• At maturity, the technology will allow globally dispersed forces-including deployed U.S. forces, research and development test facilities and ranges, defense educational institutions, Reserve components, U.S. government agencies, allies and multinational forces-to participate simultaneously in multiechelon, simulation-assisted training events. (afcea.org)
  • For the preoperative planning, a computer simulation was developed that allows the quantification of the malunion by comparing the 3-d surface model of the impaired bone with the contralateral anatomy. (jove.com)
  • Noise-assisted instantaneous coherence analysis of brain connectivity. (nih.gov)
  • Characterizing brain connectivity between neural signals is key to understanding brain function.In our method, fully data-driven MEMD, together with Hilbert transform, is first employed to provide time-frequency power spectra for neural data.Furthermore, a statistical randomization procedure is designed to cancel out the effect of the added noise. (nih.gov)
  • Characterizing brain connectivity between neural signals is key to understanding brain function. (nih.gov)
  • Brain-computer interfaces ( BCI ) or brain-neural computer interfaces ( BNCI ) are technologies used in successful science-fiction movies in the past. (europa.eu)
  • patients in locked-in state can paint without any muscular activity, solely by having their brain signals processed. (europa.eu)
  • Via a BNCI , the sensor system (a cap with sensors that you wear on your head) detects your brain activity and transmits your brain signals via the internet to the avatar, which then acts according to your orders . (europa.eu)
  • Intel also will demonstrate a computer that is able to recognize and respond to brain waves when a user thinks about controlling a particular device. (acm.org)
  • files of the database) include at least 3 EEG channels (F3 or F4, C3 or C4 and O1 or O2, referred to A1 or A2), EOG (2 channels), EMG of the submentalis muscle, bilateral anterior tibial EMG, respiration signals (airflow, abdominal and thoracic effort and SaO2) and EKG. (physionet.org)
  • Research in Electrical and Computer Engineering Publications falls into eight broad and interlaced areas. (uwo.ca)
  • In this sense, screening seeks to help in cancer diagnostic process before symptoms became evident in a person, different imaging techniques are employed for this purpose (Mammography, Ultrasonography, X-ray, Magnetic Resonance, etc). (docme.ru)
  • During the diagnostic process many features should be taken into consideration, such as regularity and atrial activity. (bgu.ac.il)
  • 3. The system according to claim 1, wherein said portable control means is comprised of a diagnostic tool which includes a portable housing, an off-board computer circuit contained in said portable housing, and a plug-in memory module which is removably secured to said portable housing, said plug-in memory module having non-volatile memory chip means connected to said off-board computer circuit for storing said new computer code. (google.ca)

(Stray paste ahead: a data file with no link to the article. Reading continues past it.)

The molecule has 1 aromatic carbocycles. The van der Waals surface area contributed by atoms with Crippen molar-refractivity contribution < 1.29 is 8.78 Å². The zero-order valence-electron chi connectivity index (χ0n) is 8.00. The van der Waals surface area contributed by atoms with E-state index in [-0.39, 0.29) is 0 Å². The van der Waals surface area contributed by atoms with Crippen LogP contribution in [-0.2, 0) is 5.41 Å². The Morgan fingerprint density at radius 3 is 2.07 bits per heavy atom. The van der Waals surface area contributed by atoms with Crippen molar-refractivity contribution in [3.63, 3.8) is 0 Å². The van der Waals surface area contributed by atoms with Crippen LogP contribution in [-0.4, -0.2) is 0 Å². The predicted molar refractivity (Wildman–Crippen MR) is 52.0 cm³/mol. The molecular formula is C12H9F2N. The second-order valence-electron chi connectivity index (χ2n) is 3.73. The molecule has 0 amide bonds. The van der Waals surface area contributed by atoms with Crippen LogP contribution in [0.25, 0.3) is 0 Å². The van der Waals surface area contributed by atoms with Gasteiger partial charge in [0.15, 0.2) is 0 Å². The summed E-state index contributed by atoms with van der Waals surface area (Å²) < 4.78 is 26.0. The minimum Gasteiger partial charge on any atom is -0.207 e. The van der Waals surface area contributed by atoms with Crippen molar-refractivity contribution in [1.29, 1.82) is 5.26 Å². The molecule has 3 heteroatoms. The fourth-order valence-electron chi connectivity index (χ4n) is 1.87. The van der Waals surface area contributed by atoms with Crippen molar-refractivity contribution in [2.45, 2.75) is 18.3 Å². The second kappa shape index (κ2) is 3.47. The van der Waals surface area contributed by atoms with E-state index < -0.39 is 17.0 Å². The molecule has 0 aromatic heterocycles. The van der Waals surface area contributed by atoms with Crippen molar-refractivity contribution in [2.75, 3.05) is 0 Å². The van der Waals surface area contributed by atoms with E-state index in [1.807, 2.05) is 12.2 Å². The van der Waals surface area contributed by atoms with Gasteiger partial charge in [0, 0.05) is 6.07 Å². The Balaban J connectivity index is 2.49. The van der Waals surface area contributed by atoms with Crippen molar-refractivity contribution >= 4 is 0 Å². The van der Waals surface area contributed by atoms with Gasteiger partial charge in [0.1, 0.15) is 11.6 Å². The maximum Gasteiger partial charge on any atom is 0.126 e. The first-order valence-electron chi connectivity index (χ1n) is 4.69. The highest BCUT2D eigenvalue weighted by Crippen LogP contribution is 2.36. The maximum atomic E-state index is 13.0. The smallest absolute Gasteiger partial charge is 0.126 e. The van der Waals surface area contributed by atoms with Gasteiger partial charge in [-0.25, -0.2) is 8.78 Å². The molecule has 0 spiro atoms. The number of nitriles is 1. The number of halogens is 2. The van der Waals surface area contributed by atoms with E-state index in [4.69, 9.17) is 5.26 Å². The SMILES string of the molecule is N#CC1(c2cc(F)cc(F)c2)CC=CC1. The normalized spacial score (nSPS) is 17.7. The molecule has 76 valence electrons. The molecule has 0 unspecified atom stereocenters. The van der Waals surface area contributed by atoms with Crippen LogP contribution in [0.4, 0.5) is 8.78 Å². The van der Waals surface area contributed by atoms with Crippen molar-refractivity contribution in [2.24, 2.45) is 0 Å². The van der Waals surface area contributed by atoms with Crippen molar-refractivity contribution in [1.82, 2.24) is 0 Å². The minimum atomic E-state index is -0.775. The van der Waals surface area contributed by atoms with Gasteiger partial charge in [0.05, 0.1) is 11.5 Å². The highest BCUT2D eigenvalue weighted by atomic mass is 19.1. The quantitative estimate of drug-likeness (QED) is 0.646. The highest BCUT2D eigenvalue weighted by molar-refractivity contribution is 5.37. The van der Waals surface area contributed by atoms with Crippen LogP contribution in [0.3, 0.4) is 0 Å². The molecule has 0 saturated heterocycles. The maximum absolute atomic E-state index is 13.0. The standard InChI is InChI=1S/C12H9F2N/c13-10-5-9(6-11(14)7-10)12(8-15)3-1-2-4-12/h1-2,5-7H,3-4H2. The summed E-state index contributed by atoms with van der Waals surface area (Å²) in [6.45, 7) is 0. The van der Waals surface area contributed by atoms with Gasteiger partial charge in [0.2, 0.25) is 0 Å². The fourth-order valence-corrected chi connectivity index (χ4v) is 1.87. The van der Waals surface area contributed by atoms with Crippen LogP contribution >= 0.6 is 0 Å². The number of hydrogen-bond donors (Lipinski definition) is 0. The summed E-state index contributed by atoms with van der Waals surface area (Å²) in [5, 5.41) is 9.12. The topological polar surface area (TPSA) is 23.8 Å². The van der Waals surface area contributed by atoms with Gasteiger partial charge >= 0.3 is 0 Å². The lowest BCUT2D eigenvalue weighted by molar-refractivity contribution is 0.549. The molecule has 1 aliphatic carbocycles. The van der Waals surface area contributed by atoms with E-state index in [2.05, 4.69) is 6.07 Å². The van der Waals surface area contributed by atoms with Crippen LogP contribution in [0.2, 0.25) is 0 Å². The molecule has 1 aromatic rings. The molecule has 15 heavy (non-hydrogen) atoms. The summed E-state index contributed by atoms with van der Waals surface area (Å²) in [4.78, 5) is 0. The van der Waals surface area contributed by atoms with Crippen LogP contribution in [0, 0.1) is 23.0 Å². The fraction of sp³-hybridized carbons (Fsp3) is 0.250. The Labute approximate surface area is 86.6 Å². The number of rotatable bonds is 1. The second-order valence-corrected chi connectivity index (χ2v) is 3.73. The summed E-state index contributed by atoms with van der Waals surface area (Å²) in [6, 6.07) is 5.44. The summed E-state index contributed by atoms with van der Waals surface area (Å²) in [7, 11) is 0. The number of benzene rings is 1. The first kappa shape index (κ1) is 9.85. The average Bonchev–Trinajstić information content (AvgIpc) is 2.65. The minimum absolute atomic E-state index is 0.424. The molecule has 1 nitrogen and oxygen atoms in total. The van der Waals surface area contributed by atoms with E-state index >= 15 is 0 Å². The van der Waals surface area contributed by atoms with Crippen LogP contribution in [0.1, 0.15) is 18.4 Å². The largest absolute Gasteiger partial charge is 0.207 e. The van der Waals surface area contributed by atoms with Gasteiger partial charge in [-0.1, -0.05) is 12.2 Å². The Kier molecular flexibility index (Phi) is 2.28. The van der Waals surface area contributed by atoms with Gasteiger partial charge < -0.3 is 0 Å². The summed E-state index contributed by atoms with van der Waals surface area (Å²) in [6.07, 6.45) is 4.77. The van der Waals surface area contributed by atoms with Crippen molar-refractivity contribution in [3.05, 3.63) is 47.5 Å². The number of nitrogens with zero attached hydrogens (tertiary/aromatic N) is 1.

• Prof. Mirmehdi has been involved in computer vision research for 22 years, particularly in the areas of medical imaging, quality inspection, and scene understanding. (ebooks.com)
  • Organizing Committee Member , BAMBI 2015 , Workshop on Bayesian and grAphical Models for Biomedical Imaging, October 9, 2015, in conjunction with the International Conference on Medical Image Computing and Computer Assisted Intervention, Munich, Germany, October 5-9, 2015. (ust.hk)
  • This link will be achieved by means of a hardware/software architecture based on (a) a network of different wearable distributed interfaces working in synergy, orchestrated by an (b) adaptive controller that interprets and fuses bio-signals and hand sensor signals exchanging therefore action and perception information between the HAD and the patient. (europa.eu)
  • Time course reconstruction of fetal cardiac signals from fMCG: independent component analysis versus adaptive maternal beat subtraction. (ox.ac.uk)
  • Neuronal loss and dopamine depletion alters motor signal processing and propagation between the cortical motor areas, the basal ganglia and the thalamus resulting in the motor manifestation of Parkinson's disease (PD). (jefferson.edu)
  • In this pilot study, 224 seizures from 115 patients were extracted from over one terabyte of signal data and deposited in SeizureBank. (cdc.gov)
  • The DTI-data obtained were processed using a FDA approved surgical navigation system program which uses a straightforward fiber-tracking approach known as fiber assignment by continuous tracking (FACT). (jove.com)
  • Computer translators such as Babelfish and Google Translate work best when they have a lot of translation data to work from, says University of Maryland professor Philip Resnik. (acm.org)
  • Neurosciences -- Data processing. (utm.my)
  • SeizureBank comes with a built-in seizure data preparation pipeline and web-based interfaces for querying, exporting and visualizing seizure-related signal data. (cdc.gov)
  • signal transfer means for providing a communication link between said portable control means and said on-board vehicle computer circuit, said signal transfer means including a common data communication path for transmitting said sequence of command signals and said software signals which represent said new computer program code. (google.ca)